Post Office Horizon System: Legal fees of £3m and 2 years of legal action – 3 key lessons learned

By Allan Watton on

For almost a decade, the Post Office has been embroiled in a battle with subpostmasters over its core IT system, known as Horizon. It has resulted in the Post Office serving legal action, which has resulted in job losses, jail terms and bankruptcies for the subpostmasters.

Accusations are being made against the Post Office about heavy-handed actions of this state-run institution. In turn, it has accused a number of subpostmasters of false accounting. But after a reported £3m of taxpayer money has been spent by the Post Office on legal fees over two years, are we any closer to knowing the truth behind the controversy of the Post Office Horizon system?

At the heart of the matter is the aforementioned Horizon IT system. It was developed for the Post Office from 1996 by ICL (since taken over by Fujitsu) and it is reportedly the bane of many a subpostmaster’s life.

Post Office Horizon System – The Evolution of a £1bn Headache

On one side of the argument there are the subpostmasters who claim that Horizon system errors are the cause of all of their problems. On the other side of the argument, we have the Post Office which claims this is simply not true as, while there may have been some minor issues with the software, the Post Office states there is no system-wide problem.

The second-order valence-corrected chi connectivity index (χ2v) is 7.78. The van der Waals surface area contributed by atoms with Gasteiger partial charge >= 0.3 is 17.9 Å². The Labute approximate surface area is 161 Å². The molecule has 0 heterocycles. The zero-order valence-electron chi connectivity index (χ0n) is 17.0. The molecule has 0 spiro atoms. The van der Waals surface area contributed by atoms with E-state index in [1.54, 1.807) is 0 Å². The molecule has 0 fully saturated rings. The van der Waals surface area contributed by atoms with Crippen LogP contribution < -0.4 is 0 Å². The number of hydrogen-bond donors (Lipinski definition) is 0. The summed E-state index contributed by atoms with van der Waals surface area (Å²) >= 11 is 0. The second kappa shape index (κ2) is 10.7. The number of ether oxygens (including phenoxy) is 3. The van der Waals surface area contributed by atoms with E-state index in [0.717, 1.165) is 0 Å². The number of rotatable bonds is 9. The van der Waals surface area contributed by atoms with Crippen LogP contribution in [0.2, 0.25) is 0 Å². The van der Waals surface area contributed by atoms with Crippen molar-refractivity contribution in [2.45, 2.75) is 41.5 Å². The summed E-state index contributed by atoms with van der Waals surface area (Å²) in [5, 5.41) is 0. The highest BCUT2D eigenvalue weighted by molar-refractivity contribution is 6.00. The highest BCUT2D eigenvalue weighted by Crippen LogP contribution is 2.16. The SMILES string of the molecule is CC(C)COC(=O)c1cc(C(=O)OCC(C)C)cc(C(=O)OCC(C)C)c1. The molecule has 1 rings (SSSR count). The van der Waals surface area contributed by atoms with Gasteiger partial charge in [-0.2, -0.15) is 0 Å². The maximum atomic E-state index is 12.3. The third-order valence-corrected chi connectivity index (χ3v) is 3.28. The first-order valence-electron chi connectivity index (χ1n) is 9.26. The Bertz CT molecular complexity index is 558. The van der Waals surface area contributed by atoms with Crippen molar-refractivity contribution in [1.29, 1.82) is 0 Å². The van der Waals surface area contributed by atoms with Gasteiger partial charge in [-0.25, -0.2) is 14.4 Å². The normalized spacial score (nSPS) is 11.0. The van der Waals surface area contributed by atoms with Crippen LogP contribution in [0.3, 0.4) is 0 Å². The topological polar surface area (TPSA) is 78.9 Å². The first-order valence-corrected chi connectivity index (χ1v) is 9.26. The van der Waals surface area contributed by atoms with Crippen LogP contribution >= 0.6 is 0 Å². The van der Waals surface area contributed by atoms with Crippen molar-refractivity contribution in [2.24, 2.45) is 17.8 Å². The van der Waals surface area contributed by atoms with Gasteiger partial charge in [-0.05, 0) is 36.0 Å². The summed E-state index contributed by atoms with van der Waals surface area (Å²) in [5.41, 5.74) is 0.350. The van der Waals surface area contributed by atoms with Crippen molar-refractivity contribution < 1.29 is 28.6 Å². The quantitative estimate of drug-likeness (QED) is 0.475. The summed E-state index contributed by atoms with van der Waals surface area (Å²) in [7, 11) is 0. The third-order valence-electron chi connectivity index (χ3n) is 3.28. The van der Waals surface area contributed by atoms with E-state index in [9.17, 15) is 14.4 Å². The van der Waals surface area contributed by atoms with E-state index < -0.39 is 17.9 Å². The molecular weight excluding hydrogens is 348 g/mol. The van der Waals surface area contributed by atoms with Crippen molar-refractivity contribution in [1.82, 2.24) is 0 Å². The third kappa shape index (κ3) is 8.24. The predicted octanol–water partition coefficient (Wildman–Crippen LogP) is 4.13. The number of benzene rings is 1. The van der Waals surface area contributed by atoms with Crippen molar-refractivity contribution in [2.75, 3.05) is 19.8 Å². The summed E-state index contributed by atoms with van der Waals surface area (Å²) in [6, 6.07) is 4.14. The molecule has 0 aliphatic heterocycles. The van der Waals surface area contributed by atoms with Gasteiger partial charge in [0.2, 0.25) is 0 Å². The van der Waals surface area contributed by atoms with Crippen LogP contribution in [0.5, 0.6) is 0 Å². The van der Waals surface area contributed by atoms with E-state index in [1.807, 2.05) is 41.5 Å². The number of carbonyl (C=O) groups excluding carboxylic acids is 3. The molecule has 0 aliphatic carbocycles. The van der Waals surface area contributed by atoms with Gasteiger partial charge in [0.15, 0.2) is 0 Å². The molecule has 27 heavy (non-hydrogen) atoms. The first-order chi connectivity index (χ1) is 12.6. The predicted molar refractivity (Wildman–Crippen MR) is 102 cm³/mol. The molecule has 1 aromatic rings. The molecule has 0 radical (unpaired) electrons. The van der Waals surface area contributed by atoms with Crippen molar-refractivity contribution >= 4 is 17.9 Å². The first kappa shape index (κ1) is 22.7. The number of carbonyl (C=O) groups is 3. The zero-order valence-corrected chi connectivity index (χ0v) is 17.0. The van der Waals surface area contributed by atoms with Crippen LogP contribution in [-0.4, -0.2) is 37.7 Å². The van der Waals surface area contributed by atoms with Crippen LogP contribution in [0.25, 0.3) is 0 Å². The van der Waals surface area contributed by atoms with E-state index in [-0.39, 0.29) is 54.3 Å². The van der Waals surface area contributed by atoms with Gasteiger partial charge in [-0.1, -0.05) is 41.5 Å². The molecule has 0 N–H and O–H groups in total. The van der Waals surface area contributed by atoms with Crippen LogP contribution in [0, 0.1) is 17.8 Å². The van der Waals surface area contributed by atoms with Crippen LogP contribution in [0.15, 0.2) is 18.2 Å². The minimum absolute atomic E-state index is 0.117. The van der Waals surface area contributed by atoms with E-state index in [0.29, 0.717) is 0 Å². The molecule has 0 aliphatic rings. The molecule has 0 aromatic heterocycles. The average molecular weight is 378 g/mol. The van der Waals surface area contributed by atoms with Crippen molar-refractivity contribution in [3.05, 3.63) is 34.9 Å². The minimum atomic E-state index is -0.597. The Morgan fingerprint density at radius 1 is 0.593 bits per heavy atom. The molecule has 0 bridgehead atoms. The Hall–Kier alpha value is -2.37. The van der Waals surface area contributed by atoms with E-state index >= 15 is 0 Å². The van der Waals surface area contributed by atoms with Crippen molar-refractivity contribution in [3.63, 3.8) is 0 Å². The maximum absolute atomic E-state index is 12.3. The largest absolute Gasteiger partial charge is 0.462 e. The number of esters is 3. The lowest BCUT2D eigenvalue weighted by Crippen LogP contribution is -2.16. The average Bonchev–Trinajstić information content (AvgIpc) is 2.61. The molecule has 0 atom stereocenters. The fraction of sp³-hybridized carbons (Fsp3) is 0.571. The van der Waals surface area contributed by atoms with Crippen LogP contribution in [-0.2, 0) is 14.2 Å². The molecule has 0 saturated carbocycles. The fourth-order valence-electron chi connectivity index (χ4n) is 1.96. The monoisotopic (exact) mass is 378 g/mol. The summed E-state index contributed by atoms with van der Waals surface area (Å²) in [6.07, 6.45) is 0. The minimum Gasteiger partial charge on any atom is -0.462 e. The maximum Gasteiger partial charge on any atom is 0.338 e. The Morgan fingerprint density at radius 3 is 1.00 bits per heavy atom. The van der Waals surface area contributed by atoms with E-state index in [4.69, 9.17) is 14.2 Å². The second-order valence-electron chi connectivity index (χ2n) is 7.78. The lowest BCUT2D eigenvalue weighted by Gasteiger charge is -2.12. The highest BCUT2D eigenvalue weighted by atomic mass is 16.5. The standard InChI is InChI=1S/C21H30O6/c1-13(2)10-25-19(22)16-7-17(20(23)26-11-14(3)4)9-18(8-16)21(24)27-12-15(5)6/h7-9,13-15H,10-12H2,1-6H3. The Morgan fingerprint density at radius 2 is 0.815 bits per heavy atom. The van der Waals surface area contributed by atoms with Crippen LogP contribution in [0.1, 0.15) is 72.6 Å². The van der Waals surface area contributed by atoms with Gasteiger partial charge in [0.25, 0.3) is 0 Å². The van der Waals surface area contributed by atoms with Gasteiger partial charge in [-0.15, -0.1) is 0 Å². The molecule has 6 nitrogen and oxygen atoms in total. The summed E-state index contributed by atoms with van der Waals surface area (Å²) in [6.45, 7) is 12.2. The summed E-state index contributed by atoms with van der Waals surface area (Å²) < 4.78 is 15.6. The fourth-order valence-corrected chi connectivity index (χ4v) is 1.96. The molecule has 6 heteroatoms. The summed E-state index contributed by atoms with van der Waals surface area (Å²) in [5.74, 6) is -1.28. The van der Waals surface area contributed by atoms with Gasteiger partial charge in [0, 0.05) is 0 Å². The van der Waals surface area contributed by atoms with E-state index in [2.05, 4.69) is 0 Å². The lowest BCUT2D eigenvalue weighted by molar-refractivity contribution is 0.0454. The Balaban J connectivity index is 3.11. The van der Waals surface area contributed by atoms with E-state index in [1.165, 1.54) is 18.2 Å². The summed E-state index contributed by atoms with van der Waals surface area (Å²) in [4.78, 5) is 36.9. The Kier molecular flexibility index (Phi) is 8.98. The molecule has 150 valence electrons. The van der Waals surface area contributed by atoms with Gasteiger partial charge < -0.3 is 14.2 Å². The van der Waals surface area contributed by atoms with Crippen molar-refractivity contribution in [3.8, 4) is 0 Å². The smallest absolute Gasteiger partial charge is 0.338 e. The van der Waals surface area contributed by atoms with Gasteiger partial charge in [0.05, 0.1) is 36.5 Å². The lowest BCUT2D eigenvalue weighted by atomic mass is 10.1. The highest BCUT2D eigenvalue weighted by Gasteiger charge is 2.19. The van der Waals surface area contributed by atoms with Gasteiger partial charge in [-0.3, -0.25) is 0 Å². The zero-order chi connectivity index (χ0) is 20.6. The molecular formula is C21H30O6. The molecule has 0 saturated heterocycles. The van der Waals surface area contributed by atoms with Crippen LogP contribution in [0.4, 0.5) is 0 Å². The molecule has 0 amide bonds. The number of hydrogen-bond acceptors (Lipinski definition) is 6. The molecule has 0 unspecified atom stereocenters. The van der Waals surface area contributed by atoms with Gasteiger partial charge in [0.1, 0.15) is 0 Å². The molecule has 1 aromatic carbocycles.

The human cost of the controversy is really serious; people have not only lost their jobs, their homes and their freedom, but in one reported case, lost their life to suicide. So, what is going on at the Post Office?

In 1995 the Post Office trialled a new IT system in a few branches. Its original purpose was to automate the processing of benefit payments to minimise the possibility of fraud.

In 1996, after a lengthy competitive procurement process, a division of ICL won the contract to fully develop and roll out a system for all Post Office branches. This was what would become Horizon, costing the taxpayer £1bn to develop and implement.